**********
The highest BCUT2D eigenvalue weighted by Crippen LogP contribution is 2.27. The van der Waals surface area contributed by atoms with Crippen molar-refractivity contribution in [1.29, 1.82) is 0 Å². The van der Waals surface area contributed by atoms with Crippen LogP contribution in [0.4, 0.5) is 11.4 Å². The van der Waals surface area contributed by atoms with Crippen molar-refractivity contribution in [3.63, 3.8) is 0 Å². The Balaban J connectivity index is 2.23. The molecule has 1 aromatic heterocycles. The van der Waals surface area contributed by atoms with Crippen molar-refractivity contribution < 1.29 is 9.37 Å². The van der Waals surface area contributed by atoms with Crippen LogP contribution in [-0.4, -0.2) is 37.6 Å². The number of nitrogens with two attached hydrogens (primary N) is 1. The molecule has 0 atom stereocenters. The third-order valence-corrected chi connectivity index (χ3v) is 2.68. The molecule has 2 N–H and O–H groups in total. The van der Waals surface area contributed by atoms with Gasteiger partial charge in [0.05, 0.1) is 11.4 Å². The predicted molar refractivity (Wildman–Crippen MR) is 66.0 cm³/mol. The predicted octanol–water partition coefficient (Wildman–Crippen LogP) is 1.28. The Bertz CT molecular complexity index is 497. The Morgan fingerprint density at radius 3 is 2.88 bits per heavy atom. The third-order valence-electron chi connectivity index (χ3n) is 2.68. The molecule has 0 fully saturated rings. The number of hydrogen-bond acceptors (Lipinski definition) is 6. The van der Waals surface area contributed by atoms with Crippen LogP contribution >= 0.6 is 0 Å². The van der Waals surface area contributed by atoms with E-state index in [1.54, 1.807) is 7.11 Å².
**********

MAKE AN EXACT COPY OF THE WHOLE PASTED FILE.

The highest BCUT2D eigenvalue weighted by Crippen LogP contribution is 2.27. The van der Waals surface area contributed by atoms with Crippen molar-refractivity contribution in [1.29, 1.82) is 0 Å². The van der Waals surface area contributed by atoms with Crippen LogP contribution in [0.4, 0.5) is 11.4 Å². The van der Waals surface area contributed by atoms with Crippen molar-refractivity contribution in [3.63, 3.8) is 0 Å². The Balaban J connectivity index is 2.23. The molecule has 1 aromatic heterocycles. The van der Waals surface area contributed by atoms with Crippen molar-refractivity contribution < 1.29 is 9.37 Å². The van der Waals surface area contributed by atoms with Crippen LogP contribution in [-0.4, -0.2) is 37.6 Å². The number of nitrogens with two attached hydrogens (primary N) is 1. The molecule has 0 atom stereocenters. The third-order valence-corrected chi connectivity index (χ3v) is 2.68. The molecule has 2 N–H and O–H groups in total. The van der Waals surface area contributed by atoms with Gasteiger partial charge in [0.05, 0.1) is 11.4 Å². The predicted molar refractivity (Wildman–Crippen MR) is 66.0 cm³/mol. The predicted octanol–water partition coefficient (Wildman–Crippen LogP) is 1.28. The Bertz CT molecular complexity index is 497. The Morgan fingerprint density at radius 3 is 2.88 bits per heavy atom. The third-order valence-electron chi connectivity index (χ3n) is 2.68. The molecule has 0 fully saturated rings. The number of hydrogen-bond acceptors (Lipinski definition) is 6. The van der Waals surface area contributed by atoms with Crippen LogP contribution >= 0.6 is 0 Å². The van der Waals surface area contributed by atoms with E-state index in [1.54, 1.807) is 7.11 Å².